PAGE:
'Nomadland' Wins Top Prize at Venice Film Festival

Manila Bulletin, September 13, 2020 | Go to article overview

'Nomadland' Wins Top Prize at Venice Film Festival


VENICE, Italy (AFP) - "Nomadland" by director Chloe Zhao scooped the top prize at the Venice film festival on Saturday, the first woman to win the Golden Lion in a decade.

Eighteen films battled it out for this year's Golden Lion at the Venice film festival

The film, an ode to American wanderlust and the highs and lows of the open road, won the top honour in a competition billed as a relaunch of global cinema bruised by the coronavirus crisis.

Starring Frances McDormand, it is set among a motley tribe of ageing van dwellers, down on their luck and roaming the West. The double-Oscar winner plays a widow who takes to the road after losing her home.

Its Chinese-born director Chloe Zhao picked up the coveted award 10 years after Sofia Coppola's 2010 win for her film "Somewhere", in a year in which nearly half of the films in the main competition were directed by women.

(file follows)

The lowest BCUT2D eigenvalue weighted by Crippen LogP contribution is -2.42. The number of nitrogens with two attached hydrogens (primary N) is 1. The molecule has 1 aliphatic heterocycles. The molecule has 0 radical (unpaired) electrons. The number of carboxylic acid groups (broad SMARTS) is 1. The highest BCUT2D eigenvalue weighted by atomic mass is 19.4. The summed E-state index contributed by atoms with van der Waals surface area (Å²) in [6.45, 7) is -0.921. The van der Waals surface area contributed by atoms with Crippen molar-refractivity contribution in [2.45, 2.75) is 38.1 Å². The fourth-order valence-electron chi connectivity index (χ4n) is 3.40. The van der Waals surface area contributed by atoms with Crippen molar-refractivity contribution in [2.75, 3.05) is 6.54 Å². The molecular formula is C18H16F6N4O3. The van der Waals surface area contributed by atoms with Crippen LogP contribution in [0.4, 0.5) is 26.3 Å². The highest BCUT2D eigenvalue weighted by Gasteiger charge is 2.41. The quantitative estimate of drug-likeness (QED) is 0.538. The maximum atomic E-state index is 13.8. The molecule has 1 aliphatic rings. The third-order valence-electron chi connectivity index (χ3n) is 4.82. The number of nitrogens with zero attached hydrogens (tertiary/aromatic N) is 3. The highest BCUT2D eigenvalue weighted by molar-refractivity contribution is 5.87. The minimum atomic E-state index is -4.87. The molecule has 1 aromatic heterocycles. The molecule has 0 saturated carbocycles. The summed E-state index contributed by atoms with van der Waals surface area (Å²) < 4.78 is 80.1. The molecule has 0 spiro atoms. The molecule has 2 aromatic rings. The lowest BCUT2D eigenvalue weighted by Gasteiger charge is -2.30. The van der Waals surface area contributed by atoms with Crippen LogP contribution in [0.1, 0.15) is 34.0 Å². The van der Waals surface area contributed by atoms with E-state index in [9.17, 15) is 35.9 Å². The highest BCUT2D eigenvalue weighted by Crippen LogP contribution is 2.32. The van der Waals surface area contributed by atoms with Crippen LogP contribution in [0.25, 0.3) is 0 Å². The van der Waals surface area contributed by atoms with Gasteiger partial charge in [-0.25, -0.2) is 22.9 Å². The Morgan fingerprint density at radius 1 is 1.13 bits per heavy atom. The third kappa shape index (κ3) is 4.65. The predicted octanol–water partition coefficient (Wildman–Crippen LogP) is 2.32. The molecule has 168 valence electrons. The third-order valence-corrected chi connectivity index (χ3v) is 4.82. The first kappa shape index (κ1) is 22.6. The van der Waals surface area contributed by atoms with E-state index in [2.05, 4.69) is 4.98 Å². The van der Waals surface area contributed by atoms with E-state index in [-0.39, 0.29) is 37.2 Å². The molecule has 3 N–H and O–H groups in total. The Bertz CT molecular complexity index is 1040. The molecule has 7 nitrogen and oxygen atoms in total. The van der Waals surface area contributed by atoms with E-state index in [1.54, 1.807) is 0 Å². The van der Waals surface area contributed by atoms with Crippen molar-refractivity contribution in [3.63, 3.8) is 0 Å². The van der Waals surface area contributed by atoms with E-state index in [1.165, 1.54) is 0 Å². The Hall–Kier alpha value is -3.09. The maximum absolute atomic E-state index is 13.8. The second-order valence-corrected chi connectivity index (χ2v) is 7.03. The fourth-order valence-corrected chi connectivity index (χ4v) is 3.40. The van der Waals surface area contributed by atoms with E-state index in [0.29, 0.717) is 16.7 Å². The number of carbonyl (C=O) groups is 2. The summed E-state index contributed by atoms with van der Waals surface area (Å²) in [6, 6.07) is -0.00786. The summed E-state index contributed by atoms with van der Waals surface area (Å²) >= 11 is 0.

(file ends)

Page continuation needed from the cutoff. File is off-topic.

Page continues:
Via Zoom, Zhao and McDormand appeared from the Rose Bowl in Pasadena, California -- where the film had a US premiere on Friday -- sitting inside the van used in the film.

"Thank you so much for letting us come to your festival in this weird, weird world and way," said McDormand.

"We will see you down the road," they said in unison, quoting a greeting used by the van dwellers in the film.

The 77th edition of the "Mostra" festival -- presided over by Australian actress Cate Blanchett as jury president -- took place in a year when theatres have been closed, film sets shut down and moviegoers forced to embrace streaming video at home instead, during months of coronavirus-imposed lockdown.

Hot new talent

Zhao, 38, is one of Hollywood's hottest new talents, with Variety magazine having hailed her last film, "The Rider", about a rodeo grunt, as a "mini-masterpiece." She is currently making the next Marvel movie, "The Eternals".

"Nomadland" was loudly applauded when it premiered at Venice Friday and had horns honking at a Pasadena drive-in cinema for its US premiere.

The Hollywood Reporter called the film "a unique portrait of outsider existence" while Variety said it was "a marvel of empathy and introspection".

Zhao, who cast real van dwellers opposite McDormand, insisted the film was not political, but many saw it as a subtle allegory on US decline, with its humble heroes clinging onto the last threads of the American Dream. …

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